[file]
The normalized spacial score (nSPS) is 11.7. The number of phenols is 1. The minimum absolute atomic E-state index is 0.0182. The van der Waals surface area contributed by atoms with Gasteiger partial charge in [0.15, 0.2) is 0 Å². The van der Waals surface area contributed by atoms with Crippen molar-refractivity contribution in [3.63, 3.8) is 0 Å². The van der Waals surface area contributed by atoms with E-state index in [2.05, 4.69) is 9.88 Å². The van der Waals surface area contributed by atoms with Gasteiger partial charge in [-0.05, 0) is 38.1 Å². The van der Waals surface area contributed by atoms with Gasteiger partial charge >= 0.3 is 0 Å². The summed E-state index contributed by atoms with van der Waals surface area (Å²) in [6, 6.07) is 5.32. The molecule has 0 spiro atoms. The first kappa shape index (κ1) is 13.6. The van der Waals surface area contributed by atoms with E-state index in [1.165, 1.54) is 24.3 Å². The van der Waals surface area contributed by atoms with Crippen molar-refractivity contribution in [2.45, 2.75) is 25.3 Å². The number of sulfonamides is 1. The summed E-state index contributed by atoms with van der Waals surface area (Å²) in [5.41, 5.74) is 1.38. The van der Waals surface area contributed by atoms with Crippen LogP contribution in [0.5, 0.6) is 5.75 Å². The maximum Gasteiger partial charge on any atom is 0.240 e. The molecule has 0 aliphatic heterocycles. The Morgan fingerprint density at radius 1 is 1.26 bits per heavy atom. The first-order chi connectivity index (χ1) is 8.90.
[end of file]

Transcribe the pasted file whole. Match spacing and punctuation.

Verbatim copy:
The normalized spacial score (nSPS) is 11.7. The number of phenols is 1. The minimum absolute atomic E-state index is 0.0182. The van der Waals surface area contributed by atoms with Gasteiger partial charge in [0.15, 0.2) is 0 Å². The van der Waals surface area contributed by atoms with Crippen molar-refractivity contribution in [3.63, 3.8) is 0 Å². The van der Waals surface area contributed by atoms with E-state index in [2.05, 4.69) is 9.88 Å². The van der Waals surface area contributed by atoms with Gasteiger partial charge in [-0.05, 0) is 38.1 Å². The van der Waals surface area contributed by atoms with Gasteiger partial charge >= 0.3 is 0 Å². The summed E-state index contributed by atoms with van der Waals surface area (Å²) in [6, 6.07) is 5.32. The molecule has 0 spiro atoms. The first kappa shape index (κ1) is 13.6. The van der Waals surface area contributed by atoms with E-state index in [1.165, 1.54) is 24.3 Å². The van der Waals surface area contributed by atoms with Crippen molar-refractivity contribution in [2.45, 2.75) is 25.3 Å². The number of sulfonamides is 1. The summed E-state index contributed by atoms with van der Waals surface area (Å²) in [5.41, 5.74) is 1.38. The van der Waals surface area contributed by atoms with Crippen LogP contribution in [0.5, 0.6) is 5.75 Å². The maximum Gasteiger partial charge on any atom is 0.240 e. The molecule has 0 aliphatic heterocycles. The Morgan fingerprint density at radius 1 is 1.26 bits per heavy atom. The first-order chi connectivity index (χ1) is 8.90.